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Did you ask your dog who’s a good boy today? Scientists say you should do it more often

Posted March 8, 2018

Answer honestly – when was the last time you asked your dog who‘s a good boy? People tend to speak to dogs as children – exaggerated emotions, high pitched voice, simple words and so on. Some studies showed that it might be helpful for puppies, but what about adult dogs? Is it actually useful in any way or is it just humans treating dogs as babies? Scientists from the University of York tackled this question.

Dogs focus on people who use dog-direct language – high pitched voice and specific words. Image credit: Ed Yourdon via Wikimedia(CC BY-SA 2.0)

You may not know this, but there is actually a reason why people talk to their babies the way they do. This special “baby language” actually helps children developing speech and also forms a tighter bond between parents and their babies. It all makes sense, but somewhere along the history of human-dog interaction people started using the same manner of speaking with their dogs. This is a bit weird, admittedly, and somehow more prevalent in the Western world. That is why scientists decided to find out if it does anything good for the dogs.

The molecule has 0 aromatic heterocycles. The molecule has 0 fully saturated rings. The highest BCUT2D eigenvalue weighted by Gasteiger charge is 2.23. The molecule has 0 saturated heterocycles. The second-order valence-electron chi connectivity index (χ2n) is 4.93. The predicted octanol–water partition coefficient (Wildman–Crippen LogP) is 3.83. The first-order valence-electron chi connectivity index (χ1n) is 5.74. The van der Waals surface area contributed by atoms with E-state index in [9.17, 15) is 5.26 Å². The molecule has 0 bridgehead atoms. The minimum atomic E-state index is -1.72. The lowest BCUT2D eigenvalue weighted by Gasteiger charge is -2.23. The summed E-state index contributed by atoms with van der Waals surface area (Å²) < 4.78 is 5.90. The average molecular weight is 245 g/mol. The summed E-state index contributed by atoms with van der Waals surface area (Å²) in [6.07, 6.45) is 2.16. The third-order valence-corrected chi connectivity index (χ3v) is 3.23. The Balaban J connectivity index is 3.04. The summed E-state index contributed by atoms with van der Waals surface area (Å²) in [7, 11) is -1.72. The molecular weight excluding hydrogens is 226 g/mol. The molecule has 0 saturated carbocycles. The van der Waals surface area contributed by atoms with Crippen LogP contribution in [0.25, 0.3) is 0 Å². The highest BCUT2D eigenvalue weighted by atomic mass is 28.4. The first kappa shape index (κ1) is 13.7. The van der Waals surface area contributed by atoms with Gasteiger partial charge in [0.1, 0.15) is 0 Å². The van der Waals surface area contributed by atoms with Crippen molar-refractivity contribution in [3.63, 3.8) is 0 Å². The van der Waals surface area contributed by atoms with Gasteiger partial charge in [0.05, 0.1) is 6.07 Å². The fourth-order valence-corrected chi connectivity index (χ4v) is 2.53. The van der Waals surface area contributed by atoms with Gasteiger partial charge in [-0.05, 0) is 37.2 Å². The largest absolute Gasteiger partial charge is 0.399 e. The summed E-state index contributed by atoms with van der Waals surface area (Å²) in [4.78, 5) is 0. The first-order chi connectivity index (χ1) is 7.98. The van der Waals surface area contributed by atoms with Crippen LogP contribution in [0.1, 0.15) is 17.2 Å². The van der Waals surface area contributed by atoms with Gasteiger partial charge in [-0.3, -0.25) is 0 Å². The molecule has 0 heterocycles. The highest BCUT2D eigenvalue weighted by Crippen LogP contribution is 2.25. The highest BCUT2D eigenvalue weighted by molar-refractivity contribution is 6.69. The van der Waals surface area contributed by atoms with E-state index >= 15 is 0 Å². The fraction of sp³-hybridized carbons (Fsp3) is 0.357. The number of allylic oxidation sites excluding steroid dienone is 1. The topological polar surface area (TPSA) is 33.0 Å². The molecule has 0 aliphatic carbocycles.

There have been previous experiments on this subject. However, they were lacking, because they only focused on puppies and they only focused on the voice or speech itself – humans were not involved. Now, instead of playing human voices on the speakers, scientists put humans and dogs in the same closed room and made them interact with each other. This made the set-up much more realistic. Scientists quickly noticed that dogs liked people who were speaking the “baby language” – they spent more time with them and paid more attention.

It seems like dog’s attention span is greater when the person uses dog-directed speech containing phrases such as ‘you’re a good dog’, and ‘shall we go for a walk?’ and so on. Dogs generally listen to people more and want to interact physically when they hear such language. Scientists found that it is both high-pitched voice and contents of these words that dogs are interested in. Alex Benjamin, one of the leaders of the study, said: “When we mixed-up the two types of speech and content, the dogs showed no preference for one speaker over the other.  This suggests that adult dogs need to hear dog-relevant words spoken in a high-pitched emotional voice in order to find it relevant”.

Not only it is interesting to know this, but this is useful for pet owners and professional vets. In order to connect with a dog better one has to use “dog speech”, which dogs seem to enjoy so much. It soothes them and makes them want to interact with person more. So if you have a dog, just go and ask him who’s a good boy, do it now.


Source: University of York

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